On the occasion in question, I happened to be in a local superstore shopping, when the dreaded feeling came over me and I knew that I needed to get to a loo in a hurry.
The obvious place to cater for this type of emergency was to use the toilet for disabled people, which I had done successfully on several previous occasions, in other locations.
Unfortunately, this time there was a large male security guard standing between me and the toilet and he made it clear that he was not going to let me use the facility.
I quickly and politely explained, that I was incontinent and that I needed to use the toilet in a hurry but he stood his ground, saying that he did not believe I was ‘disabled’.
What do you do in such circumstances? I protested and tried to persuade the guard that there would be ‘consequences’ if he did not allow me access to the toilet immediately. The more I protested, the more resolute he became, stating that there was no way he was going to let me use the disabled toilet and that I should find somewhere else to go.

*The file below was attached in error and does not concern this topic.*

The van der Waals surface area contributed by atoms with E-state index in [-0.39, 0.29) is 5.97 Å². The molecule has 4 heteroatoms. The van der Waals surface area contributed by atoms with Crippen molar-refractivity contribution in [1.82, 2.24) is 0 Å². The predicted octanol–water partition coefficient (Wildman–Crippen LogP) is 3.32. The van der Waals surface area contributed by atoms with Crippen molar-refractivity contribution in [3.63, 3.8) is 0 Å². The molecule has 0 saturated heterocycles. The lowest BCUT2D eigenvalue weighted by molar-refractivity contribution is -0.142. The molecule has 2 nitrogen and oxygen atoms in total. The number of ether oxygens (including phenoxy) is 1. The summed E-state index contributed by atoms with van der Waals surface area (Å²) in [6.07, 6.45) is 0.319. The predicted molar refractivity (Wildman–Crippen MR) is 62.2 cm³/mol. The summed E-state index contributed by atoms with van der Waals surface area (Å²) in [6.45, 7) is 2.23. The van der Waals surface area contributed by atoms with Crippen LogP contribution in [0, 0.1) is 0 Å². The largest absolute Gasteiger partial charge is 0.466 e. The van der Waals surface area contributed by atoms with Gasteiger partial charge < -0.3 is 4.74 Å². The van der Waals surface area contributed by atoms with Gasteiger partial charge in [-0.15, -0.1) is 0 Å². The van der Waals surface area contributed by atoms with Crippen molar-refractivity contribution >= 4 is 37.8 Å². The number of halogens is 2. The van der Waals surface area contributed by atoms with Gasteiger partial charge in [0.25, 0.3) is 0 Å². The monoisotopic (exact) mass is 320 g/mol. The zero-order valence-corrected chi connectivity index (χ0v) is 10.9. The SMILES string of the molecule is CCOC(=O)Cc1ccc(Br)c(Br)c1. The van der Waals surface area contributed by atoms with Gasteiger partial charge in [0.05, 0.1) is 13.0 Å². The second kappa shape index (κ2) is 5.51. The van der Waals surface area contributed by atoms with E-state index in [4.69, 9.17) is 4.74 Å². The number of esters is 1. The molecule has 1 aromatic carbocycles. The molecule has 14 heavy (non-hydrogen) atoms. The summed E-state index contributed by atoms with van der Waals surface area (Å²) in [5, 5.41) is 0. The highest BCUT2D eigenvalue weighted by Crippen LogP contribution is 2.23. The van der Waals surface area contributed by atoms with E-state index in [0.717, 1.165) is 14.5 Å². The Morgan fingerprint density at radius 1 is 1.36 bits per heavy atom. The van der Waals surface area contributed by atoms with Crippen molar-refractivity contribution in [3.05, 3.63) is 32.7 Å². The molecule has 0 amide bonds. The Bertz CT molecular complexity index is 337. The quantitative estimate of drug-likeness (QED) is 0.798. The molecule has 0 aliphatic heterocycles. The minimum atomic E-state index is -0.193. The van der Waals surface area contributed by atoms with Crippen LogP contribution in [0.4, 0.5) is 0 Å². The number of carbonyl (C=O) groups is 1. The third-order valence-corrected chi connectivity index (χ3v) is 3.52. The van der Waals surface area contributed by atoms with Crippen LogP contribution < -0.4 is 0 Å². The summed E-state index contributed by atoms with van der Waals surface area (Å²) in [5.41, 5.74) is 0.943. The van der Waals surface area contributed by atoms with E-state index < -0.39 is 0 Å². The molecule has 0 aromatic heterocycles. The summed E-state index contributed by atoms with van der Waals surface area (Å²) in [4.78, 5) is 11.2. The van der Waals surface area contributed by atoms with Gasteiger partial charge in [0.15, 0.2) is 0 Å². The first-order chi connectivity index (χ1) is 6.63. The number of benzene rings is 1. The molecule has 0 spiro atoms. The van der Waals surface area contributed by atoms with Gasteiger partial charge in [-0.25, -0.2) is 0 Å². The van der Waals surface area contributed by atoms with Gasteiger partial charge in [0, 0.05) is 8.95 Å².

Unbeknown to him, I usually had a proverbial two-minute warning before the ‘bomb’ dropped.
The anal plug gave way and the build-up of warm, wet crap flushed down my trouser legs, ending up in a smelly heap on my shoes and the surrounding floor.
Those of you from rural areas might be able to relate to this by imagining standing in a large wet cow pat, except for the fact that this crap was also coagulating in my underpants and seeping through my trousers legs which would have made my walking gait a bit like a demented crab.
Now! One of the things about having such a catastrophe happen in a food store is that it becomes an immediate health and safety issue, as well as being a stinking, embarrassing mess for all concerned.
From my perspective, this was not the first time such an accident had occurred so I was relatively experienced in coping with the embarrassment and the mess.